The First Sunday of Advent
27 November 2011
My dear friends, this evening’s Mass is the Mass of the first Sunday of Advent, and with it we begin a new year of liturgical worship in our Church. Straight away the Word of God, in the readings from Scripture, challenges us. Isaiah cries out to God, as he laments at how the people have strayed from his ways – “Lord, you are our Father, We are the clay, you are the potter, we are all the work of your hand.” He begs God to return to save his people “who are like men unclean”, who have all withered like leaves.”
The second reading is more reassuring. St. Paulthanks God for all the graces we have received through Jesus Christ, which will keep us steady and without blame until the last day, the day of our Lord Jesus Christ. The Gospel reading sounds a note of warning telling us to be on our guard and to stay awake because we do not know when the master is coming and he must not find us asleep.
Most of our lives have a sense of stability. We get on with our work and our living and we plan from week to week and year to year. We act as if things will continue to be broadly as they are. Even a little reflection can save us from fooling ourselves. In one of his poems Seamus Heaney writes :
We hoarded the fresh berries in the byre
but when the bath was filled we found a fur
a rat-grey fungus
I felt like crying it wasn’t fair
Each year I hoped they’d keep, knew they would not.
Things do not stay the same. Everything changes, decays. We move inexorably through the seasons of our lives. The Gospel reminds us that when the knock comes its over and it’s too late to make changes. We must not sleep on the job. If changes need to be made they have to be made in time.
Henry Viscardi was born with stumps rather than fully developed legs. He learned to walk well on his stumps and was able to live a fairly normal life except for the prejudices and unkind comments of the few, which hurt him a lot. His mother helped him cope with this and kept telling him that he had a place and a purpose in life.
He did rather well in school and eventually graduated fromFordhamUniversity. After years of trying to walk like a normal person, Henry had damaged the skin and tissue of his stumps. He knew that without prosthetic legs he would have to use a wheelchair. But no prosthetis could be found to fit him. Doctor after doctor said it was hopeless.
He eventually met a German doctor who committed himself to inventing a prosthesis that would work for Henry. It took months, but the doctor delivered on his promise and came up with a workable pair of legs. Henry could at last look and walk like a normal man. When Henry went to pay for his legs the doctor said to him, “No bill. One day, if you make a difference for another human being – the difference between a life dependent on charity and one rich in dignity and self-sufficiency, – then our account will be squared.”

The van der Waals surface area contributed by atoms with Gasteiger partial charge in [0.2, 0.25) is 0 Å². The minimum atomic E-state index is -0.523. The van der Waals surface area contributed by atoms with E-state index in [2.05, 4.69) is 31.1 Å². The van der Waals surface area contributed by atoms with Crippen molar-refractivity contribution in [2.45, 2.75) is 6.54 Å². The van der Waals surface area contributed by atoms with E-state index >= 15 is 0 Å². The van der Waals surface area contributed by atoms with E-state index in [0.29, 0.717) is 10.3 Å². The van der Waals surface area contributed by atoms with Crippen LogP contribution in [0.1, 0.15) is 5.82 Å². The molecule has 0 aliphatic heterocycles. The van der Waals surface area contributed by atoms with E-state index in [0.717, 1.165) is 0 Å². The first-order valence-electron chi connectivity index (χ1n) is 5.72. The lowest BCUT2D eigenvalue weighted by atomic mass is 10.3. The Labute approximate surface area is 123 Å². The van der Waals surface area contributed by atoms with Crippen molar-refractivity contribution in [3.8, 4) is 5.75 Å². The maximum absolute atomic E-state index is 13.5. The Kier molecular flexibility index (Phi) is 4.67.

Henry joined the Red Cross during World War 11, and he dedicated himself to helping amputees. When the war ended, he saw the difficulties many disabled veterans had in getting jobs. He gathered a group of sympathetic business men and set up Just One Break (JOB), an organisation that finds jobs for people with disabilities.
Next, he set up another organisation – Abilities Incorporated – with the same goal. That was nearly fifty years ago. Today Abilities Incorporated has grown into National Centre for Disabilities Services which runs a school for children with disabilities. All of their efforts are aimed at educating, empowering and rehabilitating those with physical disabilities. Henry himself says today (what his mother told him as a despondent child) “I can’t help but believe that the Lord had a plan for my life that made me the way I was and let me become who I am.”
My dear friends, I am relating this story to you and to myself in response to the Word of God in today’s Mass Readings. When the Lord cautions us to stay awake, how do we respond in terms of how we live our lives and the choices we make? Do we, like the little boy in Seamus Heaney’s poem, “hoard the fresh berries in the byrne” on the understanding that they will be there for us when we need them, only to come back and find them inedible for the fungus that has covered them? Do we set our hearts on what is passing and treat it as if it could never be tainted by rust or decay or lose its value? Do we become hoarders or barn builders or pearl merchants and in what do we trade? Maybe to bring it down to practicalities – what do we teach our children?
As we begin another year of worship and move towards remembering the birth of Christ, we remind ourselves that he came to save us from going astray and from worshiping false Gods. In shaping the clay, he has told us to concentrate on what lasts and to give the passing no more than the attention it deserves. If we have based our living on recognising and serving the potter and in loving our neighbour as he has shown us. If we put the emphasis on giving, then we do not have to fear the knock, because the invitation will be to come in and savour what has been prepared for us.
+Liam S. MacDaid
26 November 2011